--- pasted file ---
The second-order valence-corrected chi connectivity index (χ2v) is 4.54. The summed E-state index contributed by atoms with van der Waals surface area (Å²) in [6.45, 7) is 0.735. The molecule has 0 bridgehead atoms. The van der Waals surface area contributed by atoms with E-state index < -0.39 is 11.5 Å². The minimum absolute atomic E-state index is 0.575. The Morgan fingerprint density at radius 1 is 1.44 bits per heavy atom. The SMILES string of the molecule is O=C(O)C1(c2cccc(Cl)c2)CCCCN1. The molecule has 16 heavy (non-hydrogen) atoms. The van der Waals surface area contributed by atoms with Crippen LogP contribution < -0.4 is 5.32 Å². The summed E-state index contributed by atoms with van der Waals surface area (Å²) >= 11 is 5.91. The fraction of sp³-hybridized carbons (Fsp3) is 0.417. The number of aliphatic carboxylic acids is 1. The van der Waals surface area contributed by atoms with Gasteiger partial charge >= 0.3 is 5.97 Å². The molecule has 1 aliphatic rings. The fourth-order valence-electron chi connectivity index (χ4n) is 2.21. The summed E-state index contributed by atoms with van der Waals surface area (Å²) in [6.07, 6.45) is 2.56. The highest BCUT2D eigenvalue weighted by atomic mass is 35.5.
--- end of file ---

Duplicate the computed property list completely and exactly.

The second-order valence-corrected chi connectivity index (χ2v) is 4.54. The summed E-state index contributed by atoms with van der Waals surface area (Å²) in [6.45, 7) is 0.735. The molecule has 0 bridgehead atoms. The van der Waals surface area contributed by atoms with E-state index < -0.39 is 11.5 Å². The minimum absolute atomic E-state index is 0.575. The Morgan fingerprint density at radius 1 is 1.44 bits per heavy atom. The SMILES string of the molecule is O=C(O)C1(c2cccc(Cl)c2)CCCCN1. The molecule has 16 heavy (non-hydrogen) atoms. The van der Waals surface area contributed by atoms with Crippen LogP contribution < -0.4 is 5.32 Å². The summed E-state index contributed by atoms with van der Waals surface area (Å²) >= 11 is 5.91. The fraction of sp³-hybridized carbons (Fsp3) is 0.417. The number of aliphatic carboxylic acids is 1. The van der Waals surface area contributed by atoms with Gasteiger partial charge >= 0.3 is 5.97 Å². The molecule has 1 aliphatic rings. The fourth-order valence-electron chi connectivity index (χ4n) is 2.21. The summed E-state index contributed by atoms with van der Waals surface area (Å²) in [6.07, 6.45) is 2.56. The highest BCUT2D eigenvalue weighted by atomic mass is 35.5.